Disturbing the lakebed could also “activate” nutrients trapped in it and push the lake into overdrive, with detrimental consequences for its ecology, according to Aris Georgakakos, the director of the Georgia Water Resources Institute at Georgia Tech. This means that for however long it takes to dredge, “water quality is going to be significantly worse,” says Gustavious Williams, an associate professor of civil and environmental engineering at BYU.
But even if the dredging does end up having positive effects, they may be quickly negated by planned urban development. The proposal calls for sculpting dredged mud into 18,000 acres of artificial islands connected to the shore by bridges and causeways, which would bring the project’s total cost to $14 billion on the low end, as estimated by Williams and the Army Corps of Engineers, putting it on a financial par with plans to build smart cities in Southeast Asia and artificial islands off the coast of Dubai. Lake Restoration Solutions puts the total budget at $6.4 billion and says the estimate was based on “many months-long analyses that involved leading project professionals with experience implementing multi-billion-dollar projects” and that “the budget will continue to be refined.” Regardless, building this mammoth infrastructure would require gas-guzzling barges to ferry equipment and construction materials across Utah Lake. “This will put so much pollution into the lake,” Balaji says.
Then, there’s the issue of managing a sprawling subdivision built on water. Hundreds of thousands of residents would generate large amounts of wastewater and pollution, including pesticides and nutrients applied to their lawns and petroleum spills from their boats and cars, says Upmanu Lall, the director of the Columbia Water Center at Columbia University. “Just comparing this with the past population of Provo-Orem-American Fork and what they loaded into the lake, my fundamental question is: How is that going to be handled?”
Because the level of Utah Lake fluctuates, the advent of a new wet period could mean floods and submerged homes, much like what happened in the Great Salt Lake in the 1980s, says Lall, a former professor of civil engineering at Utah State University. “The Utah Lake islands may spend years underwater.”
But the pointed criticism hasn’t deterred Lake Restoration Solutions. The company hopes to raise at least $6.5 billion in funding for the project, including through debt securities provided by Citigroup and a federal loan of about $900 million, and says it has already secured $25 million in private investment commitments. It has hired Geosyntec Consultants, a Florida-based consulting and engineering firm, to navigate the permitting process and oversee the collection of samples in the lake later this year. “This could be a turning point for Utah,” says Benson.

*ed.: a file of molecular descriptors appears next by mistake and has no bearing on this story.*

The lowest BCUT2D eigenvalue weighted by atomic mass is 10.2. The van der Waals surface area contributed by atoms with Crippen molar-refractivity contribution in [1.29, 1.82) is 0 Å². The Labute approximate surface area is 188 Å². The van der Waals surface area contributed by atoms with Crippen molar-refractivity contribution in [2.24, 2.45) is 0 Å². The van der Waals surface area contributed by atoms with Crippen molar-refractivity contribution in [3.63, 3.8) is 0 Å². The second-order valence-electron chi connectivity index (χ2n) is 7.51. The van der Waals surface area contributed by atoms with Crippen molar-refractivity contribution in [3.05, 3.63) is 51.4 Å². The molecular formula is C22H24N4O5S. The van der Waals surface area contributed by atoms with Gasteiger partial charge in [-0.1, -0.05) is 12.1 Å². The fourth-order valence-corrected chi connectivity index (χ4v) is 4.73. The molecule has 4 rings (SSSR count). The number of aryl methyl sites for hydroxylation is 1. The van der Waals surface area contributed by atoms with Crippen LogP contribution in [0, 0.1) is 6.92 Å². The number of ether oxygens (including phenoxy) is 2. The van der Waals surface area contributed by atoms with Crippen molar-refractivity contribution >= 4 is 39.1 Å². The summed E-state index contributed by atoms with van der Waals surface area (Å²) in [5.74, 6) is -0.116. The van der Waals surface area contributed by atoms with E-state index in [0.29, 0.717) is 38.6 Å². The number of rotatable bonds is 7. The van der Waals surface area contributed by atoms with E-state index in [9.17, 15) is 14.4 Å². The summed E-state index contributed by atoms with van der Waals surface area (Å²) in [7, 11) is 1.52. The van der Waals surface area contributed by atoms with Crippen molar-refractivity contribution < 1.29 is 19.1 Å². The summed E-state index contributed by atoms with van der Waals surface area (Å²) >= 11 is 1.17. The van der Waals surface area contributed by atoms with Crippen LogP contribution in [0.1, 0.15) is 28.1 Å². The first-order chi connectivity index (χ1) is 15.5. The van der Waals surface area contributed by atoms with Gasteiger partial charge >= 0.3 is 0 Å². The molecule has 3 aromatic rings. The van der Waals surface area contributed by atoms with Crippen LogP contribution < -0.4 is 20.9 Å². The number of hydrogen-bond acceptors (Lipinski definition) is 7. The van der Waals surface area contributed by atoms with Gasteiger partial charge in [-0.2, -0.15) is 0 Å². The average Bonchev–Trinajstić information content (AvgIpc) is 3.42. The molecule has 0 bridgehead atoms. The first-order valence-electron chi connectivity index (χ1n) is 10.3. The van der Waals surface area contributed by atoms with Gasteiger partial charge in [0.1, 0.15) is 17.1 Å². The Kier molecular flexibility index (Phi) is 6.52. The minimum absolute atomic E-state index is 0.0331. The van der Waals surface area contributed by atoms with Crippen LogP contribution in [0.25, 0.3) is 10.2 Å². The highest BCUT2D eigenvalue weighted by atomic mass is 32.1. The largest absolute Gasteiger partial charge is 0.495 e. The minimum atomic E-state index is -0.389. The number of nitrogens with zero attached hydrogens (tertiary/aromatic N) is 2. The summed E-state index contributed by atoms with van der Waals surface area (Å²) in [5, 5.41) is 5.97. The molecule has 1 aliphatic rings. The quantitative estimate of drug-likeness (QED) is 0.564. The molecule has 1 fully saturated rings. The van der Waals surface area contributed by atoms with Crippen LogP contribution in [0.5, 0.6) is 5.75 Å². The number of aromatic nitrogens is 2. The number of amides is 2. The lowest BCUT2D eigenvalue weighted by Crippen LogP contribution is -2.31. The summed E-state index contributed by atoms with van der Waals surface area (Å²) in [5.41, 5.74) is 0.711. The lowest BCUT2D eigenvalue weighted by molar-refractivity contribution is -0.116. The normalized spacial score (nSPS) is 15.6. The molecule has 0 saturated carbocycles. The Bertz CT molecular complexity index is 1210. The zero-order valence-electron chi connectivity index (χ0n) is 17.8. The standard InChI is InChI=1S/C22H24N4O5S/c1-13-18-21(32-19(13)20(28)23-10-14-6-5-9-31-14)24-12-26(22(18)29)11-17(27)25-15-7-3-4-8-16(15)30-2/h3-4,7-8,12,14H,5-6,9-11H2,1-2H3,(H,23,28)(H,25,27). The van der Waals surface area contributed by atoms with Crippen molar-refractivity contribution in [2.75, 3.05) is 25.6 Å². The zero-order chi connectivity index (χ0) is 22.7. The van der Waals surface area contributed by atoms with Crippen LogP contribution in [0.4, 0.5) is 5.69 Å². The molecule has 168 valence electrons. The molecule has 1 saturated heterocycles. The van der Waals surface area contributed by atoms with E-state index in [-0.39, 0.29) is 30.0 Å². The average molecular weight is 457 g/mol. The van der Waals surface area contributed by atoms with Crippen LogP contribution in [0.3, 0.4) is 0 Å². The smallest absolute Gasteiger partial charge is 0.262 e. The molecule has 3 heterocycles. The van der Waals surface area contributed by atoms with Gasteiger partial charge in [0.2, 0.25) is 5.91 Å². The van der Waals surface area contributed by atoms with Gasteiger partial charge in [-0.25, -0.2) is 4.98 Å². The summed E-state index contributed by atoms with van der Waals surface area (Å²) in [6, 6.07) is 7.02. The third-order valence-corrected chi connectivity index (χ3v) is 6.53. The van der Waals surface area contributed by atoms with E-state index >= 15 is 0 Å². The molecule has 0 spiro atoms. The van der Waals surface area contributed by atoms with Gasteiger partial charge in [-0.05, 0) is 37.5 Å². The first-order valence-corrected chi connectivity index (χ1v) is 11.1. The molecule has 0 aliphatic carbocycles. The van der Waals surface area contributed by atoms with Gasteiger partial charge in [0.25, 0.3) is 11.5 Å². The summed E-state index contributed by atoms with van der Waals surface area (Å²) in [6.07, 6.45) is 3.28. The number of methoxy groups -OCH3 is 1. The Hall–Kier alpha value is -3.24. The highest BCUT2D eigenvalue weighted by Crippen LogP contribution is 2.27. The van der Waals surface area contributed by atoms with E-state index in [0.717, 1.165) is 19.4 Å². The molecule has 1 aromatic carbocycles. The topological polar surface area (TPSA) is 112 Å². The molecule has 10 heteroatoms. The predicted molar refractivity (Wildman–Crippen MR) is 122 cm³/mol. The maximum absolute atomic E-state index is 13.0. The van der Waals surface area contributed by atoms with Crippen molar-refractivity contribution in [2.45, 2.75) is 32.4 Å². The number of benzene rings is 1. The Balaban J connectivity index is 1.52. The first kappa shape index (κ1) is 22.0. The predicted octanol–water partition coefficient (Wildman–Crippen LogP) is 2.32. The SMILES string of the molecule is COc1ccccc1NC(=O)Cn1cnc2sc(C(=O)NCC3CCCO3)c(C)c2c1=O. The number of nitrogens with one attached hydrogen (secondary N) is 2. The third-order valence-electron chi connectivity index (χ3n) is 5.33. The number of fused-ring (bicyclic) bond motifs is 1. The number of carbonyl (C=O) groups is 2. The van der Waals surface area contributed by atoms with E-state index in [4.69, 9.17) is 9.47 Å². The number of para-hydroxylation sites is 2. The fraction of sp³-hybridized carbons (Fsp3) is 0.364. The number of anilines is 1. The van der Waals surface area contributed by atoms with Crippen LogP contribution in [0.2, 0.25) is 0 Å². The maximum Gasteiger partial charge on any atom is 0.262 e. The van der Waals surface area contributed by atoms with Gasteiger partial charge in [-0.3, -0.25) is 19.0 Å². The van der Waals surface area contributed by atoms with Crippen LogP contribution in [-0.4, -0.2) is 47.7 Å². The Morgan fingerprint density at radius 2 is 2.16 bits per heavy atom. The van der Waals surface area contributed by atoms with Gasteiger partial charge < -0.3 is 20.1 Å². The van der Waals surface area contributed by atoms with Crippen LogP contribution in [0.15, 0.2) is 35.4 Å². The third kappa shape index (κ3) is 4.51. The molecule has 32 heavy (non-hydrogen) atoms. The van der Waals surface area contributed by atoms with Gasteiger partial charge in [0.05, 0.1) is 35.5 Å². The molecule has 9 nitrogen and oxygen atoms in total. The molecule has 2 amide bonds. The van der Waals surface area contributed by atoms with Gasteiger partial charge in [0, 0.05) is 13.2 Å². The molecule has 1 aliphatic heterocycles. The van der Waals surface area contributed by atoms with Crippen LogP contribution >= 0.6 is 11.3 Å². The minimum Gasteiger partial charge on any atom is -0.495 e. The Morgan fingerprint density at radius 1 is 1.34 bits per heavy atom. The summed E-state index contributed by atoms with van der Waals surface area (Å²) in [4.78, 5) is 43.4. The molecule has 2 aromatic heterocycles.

With public criticism casting new doubts on the proposal, it’s unclear whether lawmakers will move to authorize it. In March, the Legislature passed a bill adding new legal and financial hoops for the company to jump through, but also another bill (HB232) that critics contend is designed to provide Lake Restoration Solutions with a back door to lead the project to completion. Even if the state greenlights the project, it will still have to be approved by the U.S. Army Corps of Engineers to move forward, a process that could take years.
Company officials insist that if the project is found not to be viable, they will gladly move on. “What would be the point of developing the islands and putting homes on it, if they’re just going to be surrounded by cesspools of algal blooms?” asks Robert Annear, an engineer at Geosyntec involved in the project.
If it goes through, it won’t mark the first time a Western state has decided to press ahead with a controversial plan to alter natural resources. In the late 1980s, Utah disbursed $60 million to build three massive pumps to siphon water out of the flooded Great Salt Lake and regulate water levels for the long term. But since, drought and overuse has lowered lake levels and the machines have since remained idle. A railway crossing the same lake from east to west was intended to allow a transcontinental route to bypass the steep Promontory Mountains. But an unforeseen consequence of the design has made the north arm of the Great Salt Lake much saltier than the south arm, making that half less hospitable to certain organisms vital for local industry, according to research published in the PLoS One scientific journal in 2015. Many have called for the Glen Canyon Dam, one of the most contested public infrastructure projects in the West, to be decommissioned amid a historic drought. If Lake Powell dries up, thousands of tons of radioactive waste contained in silt at the bottom could be exposed, blown away by the wind and potentially pose a threat to human health, some scientists say.